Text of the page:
After spending huge sums of money on share repurchases in recent years, Macy's (NYSE:M) has indicated that it will focus on reducing its debt in 2017.
This is a wise move. It will lower the company's annual interest payments, making Macy's a less risky investment. It will also position Macy's better to participate in future consolidation within the department-store sector.
Macy's should be able to pay down a lot of debt this year. Let's look at how it can carry out its debt-reduction plans.
Sizing up free cash flow
Free cash flow is the primary source of funds that Macy's could use to pay down debt. Despite having a disappointing year in 2016, Macy's generated strong free cash flow of about $900 million.
The company expects to produce a similar earnings performance in 2017. Furthermore, while Macy's plans to make roughly $177 million in cash payments this year related to its ongoing restructuring plan, it probably generated some extra cash this quarter as it cleared out the inventory from dozens of stores that recently closed or are about to.
As a result, Macy's could produce about $900 million of free cash flow again in 2017. It will spend approximately $460 million on dividend payments, based on its current dividend of $1.51 per share, but that should still leave $400 million to $500 million for debt reduction.
Real estate sales and cash on hand are also available
Macy's will also bring in some cash from real estate sales this year, albeit not as much as the $673 million it received last year.
The company has publicly announced that it sold its Minneapolis flagship store for $59 million. It also appears to have sold several other properties, generating tens of millions of dollars of proceeds. Based on this strong start, asset sales could bring in $150 million to $250 million of cash for Macy's this year.
A third potential source of funds is cash balances. Macy's ended fiscal 2016 with $1.3 billion of cash and cash equivalents on hand, up from $1.1 billion a year earlier. This higher level of cash on hand may simply reflect the fact that Macy's received a lot of cash from asset sales near the end of fiscal 2016.
Going forward, Macy's shouldn't need to keep as much cash around. The company has just $48 million of debt maturities in the 2018 and 2019 fiscal years combined. In addition, Macy's is shrinking because of its ongoing store closures, which should mean that it needs proportionally less cash. Lastly, the company has a $1.5 billion line of credit to meet any short-term liquidity issues.
A $1 billion year-end cash balance should be more than adequate for Macy's. That would free up an additional $300 million to repurchase debt.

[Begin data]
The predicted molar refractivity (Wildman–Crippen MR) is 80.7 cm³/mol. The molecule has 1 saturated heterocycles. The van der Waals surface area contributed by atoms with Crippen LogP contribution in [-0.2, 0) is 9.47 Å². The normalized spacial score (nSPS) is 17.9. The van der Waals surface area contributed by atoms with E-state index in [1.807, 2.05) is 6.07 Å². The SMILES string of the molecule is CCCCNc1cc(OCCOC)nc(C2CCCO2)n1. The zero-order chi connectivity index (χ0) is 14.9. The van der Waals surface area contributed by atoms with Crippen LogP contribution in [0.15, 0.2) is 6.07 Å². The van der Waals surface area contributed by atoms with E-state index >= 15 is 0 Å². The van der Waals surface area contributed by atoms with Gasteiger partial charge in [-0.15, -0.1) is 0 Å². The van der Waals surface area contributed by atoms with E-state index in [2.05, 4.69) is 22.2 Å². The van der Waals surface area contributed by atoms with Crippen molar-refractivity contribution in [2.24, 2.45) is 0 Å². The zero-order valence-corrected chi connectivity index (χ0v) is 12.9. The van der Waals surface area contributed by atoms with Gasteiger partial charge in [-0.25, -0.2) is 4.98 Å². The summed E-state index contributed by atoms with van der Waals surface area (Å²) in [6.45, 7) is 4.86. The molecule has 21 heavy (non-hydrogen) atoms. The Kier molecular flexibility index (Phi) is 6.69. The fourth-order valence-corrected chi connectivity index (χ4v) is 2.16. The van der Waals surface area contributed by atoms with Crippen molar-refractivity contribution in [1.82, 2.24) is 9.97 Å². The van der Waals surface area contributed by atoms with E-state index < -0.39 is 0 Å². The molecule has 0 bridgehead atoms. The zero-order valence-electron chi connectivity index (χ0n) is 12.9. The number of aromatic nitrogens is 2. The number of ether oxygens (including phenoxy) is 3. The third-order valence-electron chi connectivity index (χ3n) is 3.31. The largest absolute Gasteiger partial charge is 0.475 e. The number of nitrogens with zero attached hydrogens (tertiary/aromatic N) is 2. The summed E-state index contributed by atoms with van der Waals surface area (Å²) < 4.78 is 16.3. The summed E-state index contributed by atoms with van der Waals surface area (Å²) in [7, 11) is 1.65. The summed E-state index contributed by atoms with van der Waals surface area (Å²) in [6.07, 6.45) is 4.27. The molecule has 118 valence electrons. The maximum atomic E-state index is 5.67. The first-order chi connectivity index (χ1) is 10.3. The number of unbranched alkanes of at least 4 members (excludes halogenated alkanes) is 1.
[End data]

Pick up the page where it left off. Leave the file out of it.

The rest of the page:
More bang for the buck
Between its free cash flow, asset sales, and excess cash, Macy's should have at least $850 million -- and perhaps more than $1 billion -- available to pay down debt this year. $309 million will be needed for Macy's 2017 debt maturities. Macy's can use the rest to repurchase debt in the open market.
Right now, a lot of the company's bonds trade at a discount to "par" -- the principal that would be repaid at maturity. That means Macy's should be able to repurchase some of its long-term debt at a discount.
For example, its 2043 bonds recently traded at just $0.79 on the dollar. At that price, Macy's could repurchase the entire $250 million issuance for less than $200 million. Similarly, Macy's could buy back its $550 million of outstanding 2034 bonds for less than $475 million based on the recent quoted price of about $0.86 on the dollar. (The company's 2042 bonds trade at a similar level of $0.87 on the dollar.)
Since Macy's wants to reduce its gross debt as much as possible to meet its leverage target, repurchasing bonds that are trading below par seems like a no-brainer.
Based on the bonds' recent prices, Macy's could repurchase all $500 million of the 2042 and 2043 bonds for about $415 million. Assuming it had a total of $900 million available for debt reduction in 2017, Macy's would still have enough money left over (after paying off its 2017 debt maturities) to repurchase more than $200 million par value of its 2034 bonds.
In short, Macy's could potentially use $900 million this year to reduce its debt by a little more than $1 billion. Assuming that its earnings are flattish year over year, this would get the company back into its long-term leverage target range.
Good news for investors
Macy's entered 2016 with far too much debt on its books. However, it paid down about $750 million of debt last year, and it should be able to reduce its debt by another $1 billion or so in 2017.
Of course, this will lead to significant interest expense savings going forward. It also means that Macy's will be able to return to a more balanced deployment of its excess cash in 2018 and beyond. That means shareholders will be in position to reap the benefits of the company's strong cash flow and its real estate monetization efforts going forward.